Friday, July 01, 2005


Not Roundup. It's evil.

On Malkmus, because Kyle asked: Yeah, I don't know. Face the Truth is fine. I just don't get the feeling he's challenging himself at all. And the lyrics are just okay ("Done is good / But well done is so much fucking better," picking up I think on S.M.'s obsession with roast beef, being the exception. Where's "pigs, they tend to wiggle when they walk"? I mean, look at the play in that line. And then the "crick" bit. Those were the days).

Eye Scream: I find it a real challenge to look at art in social situations, so I'll have to go back (report soon). Great though was Neil's (or was it Kyle's?) saying something like, "What you really want is a 50/50 split between outrageously positive and outrageously negative reviews." I think I liked the flower-language piece the best. Murmur tour: Showed up late, thinking it started at 1:00 p.m. Lots of non-poetry people there. Emily Schultz's account and poem about that awkward starting-out-as-a-writer period. Maggie Helwig's earnest and adept traffic control. The response to Sharon's intro of Danny Bradley's piece (highly ambiguous). All of Stephen Cain's talk in Matt Cohen park, which nicely incorporated the protest going on behind us. A chat with Hugh Thomas. David Donnell's telling me we need more "whole wheat bread" readings, and then suggesting a night dedicated Plato's Sophist ("you know, six readers, ten minutes each"). Excellent samosas at Coach House.

I think Nadia thinks I'm an idiot now, because I couldn't understand what she said when I asked her what book she's studying this summer (Kant's Critique of Pure Reason).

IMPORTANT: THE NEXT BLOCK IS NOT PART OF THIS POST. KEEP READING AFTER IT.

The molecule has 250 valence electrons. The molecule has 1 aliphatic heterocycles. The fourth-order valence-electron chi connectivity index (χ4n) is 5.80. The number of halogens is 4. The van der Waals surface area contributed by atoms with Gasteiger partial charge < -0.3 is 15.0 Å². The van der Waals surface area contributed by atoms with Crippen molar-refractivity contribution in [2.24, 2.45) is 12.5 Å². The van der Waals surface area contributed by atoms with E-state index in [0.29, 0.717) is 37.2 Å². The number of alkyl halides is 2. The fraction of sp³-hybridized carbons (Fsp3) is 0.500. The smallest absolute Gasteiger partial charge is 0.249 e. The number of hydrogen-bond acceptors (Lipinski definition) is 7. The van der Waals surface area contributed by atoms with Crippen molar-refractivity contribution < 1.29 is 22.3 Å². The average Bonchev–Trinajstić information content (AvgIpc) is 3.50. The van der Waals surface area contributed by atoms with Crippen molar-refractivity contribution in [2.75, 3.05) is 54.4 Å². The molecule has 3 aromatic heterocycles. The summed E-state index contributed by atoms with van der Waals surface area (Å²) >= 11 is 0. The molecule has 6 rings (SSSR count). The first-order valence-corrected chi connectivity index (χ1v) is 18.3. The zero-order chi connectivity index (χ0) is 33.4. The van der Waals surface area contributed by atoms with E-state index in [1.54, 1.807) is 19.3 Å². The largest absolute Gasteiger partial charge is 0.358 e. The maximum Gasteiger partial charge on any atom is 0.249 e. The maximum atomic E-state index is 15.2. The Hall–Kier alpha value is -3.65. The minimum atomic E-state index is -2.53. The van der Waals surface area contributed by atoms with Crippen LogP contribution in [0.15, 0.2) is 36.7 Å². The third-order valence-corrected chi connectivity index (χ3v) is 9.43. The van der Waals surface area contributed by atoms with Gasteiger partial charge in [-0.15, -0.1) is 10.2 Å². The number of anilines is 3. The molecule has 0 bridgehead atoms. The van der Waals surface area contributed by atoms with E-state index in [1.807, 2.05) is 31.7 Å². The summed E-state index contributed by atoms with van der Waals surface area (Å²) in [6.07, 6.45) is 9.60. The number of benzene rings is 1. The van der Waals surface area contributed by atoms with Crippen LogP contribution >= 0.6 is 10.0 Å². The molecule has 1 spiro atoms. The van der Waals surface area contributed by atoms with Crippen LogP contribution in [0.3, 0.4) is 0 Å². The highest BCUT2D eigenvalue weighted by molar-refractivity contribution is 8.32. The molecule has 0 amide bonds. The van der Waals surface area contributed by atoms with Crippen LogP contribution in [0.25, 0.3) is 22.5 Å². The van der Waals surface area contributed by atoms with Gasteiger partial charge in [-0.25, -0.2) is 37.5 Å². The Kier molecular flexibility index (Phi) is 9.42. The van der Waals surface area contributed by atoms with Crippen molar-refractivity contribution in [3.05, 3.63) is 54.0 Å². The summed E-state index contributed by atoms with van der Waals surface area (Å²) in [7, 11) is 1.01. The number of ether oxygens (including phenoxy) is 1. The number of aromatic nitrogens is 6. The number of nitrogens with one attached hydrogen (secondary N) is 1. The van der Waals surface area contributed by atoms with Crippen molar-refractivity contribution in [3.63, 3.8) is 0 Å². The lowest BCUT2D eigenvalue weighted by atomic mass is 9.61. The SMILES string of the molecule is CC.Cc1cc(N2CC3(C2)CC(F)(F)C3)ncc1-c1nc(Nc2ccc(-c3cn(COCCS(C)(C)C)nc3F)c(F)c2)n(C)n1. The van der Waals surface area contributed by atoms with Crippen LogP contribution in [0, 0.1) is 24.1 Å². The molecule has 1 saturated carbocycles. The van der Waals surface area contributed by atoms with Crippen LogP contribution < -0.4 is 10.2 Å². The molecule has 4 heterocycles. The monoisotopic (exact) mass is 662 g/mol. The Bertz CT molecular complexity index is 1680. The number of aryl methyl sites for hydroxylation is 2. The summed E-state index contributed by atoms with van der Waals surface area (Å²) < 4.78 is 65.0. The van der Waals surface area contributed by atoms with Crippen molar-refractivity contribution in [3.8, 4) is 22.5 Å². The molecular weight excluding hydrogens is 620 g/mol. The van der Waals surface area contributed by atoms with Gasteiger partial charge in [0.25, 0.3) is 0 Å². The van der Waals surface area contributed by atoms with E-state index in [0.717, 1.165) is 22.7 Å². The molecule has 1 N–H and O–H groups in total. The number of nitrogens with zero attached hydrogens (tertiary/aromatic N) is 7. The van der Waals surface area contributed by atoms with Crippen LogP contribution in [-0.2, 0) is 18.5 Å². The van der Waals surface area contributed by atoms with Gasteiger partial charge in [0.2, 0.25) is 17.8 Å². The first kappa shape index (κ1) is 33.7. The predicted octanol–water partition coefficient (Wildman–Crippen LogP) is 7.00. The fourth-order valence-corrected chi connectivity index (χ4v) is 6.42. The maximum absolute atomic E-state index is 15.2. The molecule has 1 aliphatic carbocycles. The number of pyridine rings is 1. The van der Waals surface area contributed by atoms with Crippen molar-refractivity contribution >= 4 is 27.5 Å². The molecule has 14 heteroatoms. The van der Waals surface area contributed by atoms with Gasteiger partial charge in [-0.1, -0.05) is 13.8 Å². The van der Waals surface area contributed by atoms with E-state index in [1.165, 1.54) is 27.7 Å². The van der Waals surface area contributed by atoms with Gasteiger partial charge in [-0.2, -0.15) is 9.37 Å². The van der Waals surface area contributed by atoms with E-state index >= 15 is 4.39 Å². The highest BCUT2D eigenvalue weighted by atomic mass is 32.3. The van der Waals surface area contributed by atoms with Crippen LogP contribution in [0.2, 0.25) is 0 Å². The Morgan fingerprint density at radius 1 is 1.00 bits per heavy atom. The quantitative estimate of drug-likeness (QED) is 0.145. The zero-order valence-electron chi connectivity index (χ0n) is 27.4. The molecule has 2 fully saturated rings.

Oh well, happy Canada Day.

Here, as a bonus, is an excellent description of something I've wanted to see for a while now (via Zoilus):
Another video piece by Marclay, called "Guitar Drag," at first seems vaguely comic. A single monitor shows us Marclay tying an electric guitar -- a classic Fender Stratocaster, red and white, in mint condition -- to a stout rope, whose other end is anchored to a pickup truck that's got an amplifier sitting on its bed. Marclay wires the guitar to the amp, turns both on high, gets in the truck, then takes off down a rural road and through the scruffy landscape all around it. For 14 minutes we watch, and hear, what happens when Fender meets asphalt, or gravel, or high grass, in a kind of random suite of found-art power chords.

The heaviest death metal seems positively cheerful compared with Marclay's composition. In a witty riff on the whole macho-man guitarist thing, 4/4 time gets traded for 4-by-4 noise. If you earn your rocker stripes by smashing a guitar onstage, how much better to drag it from a truck with Texas plates?

But then, as the elegant instrument first loses its sheen, then begins to splinter and finally sheds the last of its strings, it's hard to keep a smile on. The sound caught by the guitar's surviving pickups eventually becomes a featureless roar and a sense of tragedy sets in -- of potential wasted, of an unnecessary, early end. You hardly need to know that Marclay made the work in response to the lynching death of James Byrd Jr., a black man dragged along a Texas road until his body fell apart. You feel it as you watch the piece.


Blogger Nadia said...

I don't think you're an idiot! :^)

I didn't even notice the confusion surrounding Kant. We were all a little heat-stroked by that point in the afternoon.

11:48 AM  
Blogger Mark said...


11:52 AM  

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